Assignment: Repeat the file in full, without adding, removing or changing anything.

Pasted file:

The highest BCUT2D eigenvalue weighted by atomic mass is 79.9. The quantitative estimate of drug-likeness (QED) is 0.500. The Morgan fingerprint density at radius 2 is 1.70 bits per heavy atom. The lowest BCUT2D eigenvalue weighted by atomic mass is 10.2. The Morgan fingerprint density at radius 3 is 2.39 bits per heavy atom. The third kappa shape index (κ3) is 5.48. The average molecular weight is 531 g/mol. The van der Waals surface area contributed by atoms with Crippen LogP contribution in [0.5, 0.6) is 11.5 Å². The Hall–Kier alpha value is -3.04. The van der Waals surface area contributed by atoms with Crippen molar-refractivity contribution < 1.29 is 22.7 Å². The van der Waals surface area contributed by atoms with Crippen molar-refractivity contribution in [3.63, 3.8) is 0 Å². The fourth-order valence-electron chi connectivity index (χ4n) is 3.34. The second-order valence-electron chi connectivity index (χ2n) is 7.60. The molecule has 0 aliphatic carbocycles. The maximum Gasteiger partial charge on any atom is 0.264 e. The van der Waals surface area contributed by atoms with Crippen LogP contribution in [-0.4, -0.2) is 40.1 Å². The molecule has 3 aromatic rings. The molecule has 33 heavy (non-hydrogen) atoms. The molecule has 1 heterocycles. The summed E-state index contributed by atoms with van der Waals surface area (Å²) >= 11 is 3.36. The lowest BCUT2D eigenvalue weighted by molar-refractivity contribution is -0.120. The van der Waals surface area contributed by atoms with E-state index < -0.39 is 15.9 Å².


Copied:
The highest BCUT2D eigenvalue weighted by atomic mass is 79.9. The quantitative estimate of drug-likeness (QED) is 0.500. The Morgan fingerprint density at radius 2 is 1.70 bits per heavy atom. The lowest BCUT2D eigenvalue weighted by atomic mass is 10.2. The Morgan fingerprint density at radius 3 is 2.39 bits per heavy atom. The third kappa shape index (κ3) is 5.48. The average molecular weight is 531 g/mol. The van der Waals surface area contributed by atoms with Crippen LogP contribution in [0.5, 0.6) is 11.5 Å². The Hall–Kier alpha value is -3.04. The van der Waals surface area contributed by atoms with Crippen molar-refractivity contribution < 1.29 is 22.7 Å². The van der Waals surface area contributed by atoms with Crippen molar-refractivity contribution in [3.63, 3.8) is 0 Å². The fourth-order valence-electron chi connectivity index (χ4n) is 3.34. The second-order valence-electron chi connectivity index (χ2n) is 7.60. The molecule has 0 aliphatic carbocycles. The maximum Gasteiger partial charge on any atom is 0.264 e. The van der Waals surface area contributed by atoms with Crippen LogP contribution in [-0.4, -0.2) is 40.1 Å². The molecule has 3 aromatic rings. The molecule has 33 heavy (non-hydrogen) atoms. The molecule has 1 heterocycles. The summed E-state index contributed by atoms with van der Waals surface area (Å²) >= 11 is 3.36. The lowest BCUT2D eigenvalue weighted by molar-refractivity contribution is -0.120. The van der Waals surface area contributed by atoms with E-state index < -0.39 is 15.9 Å².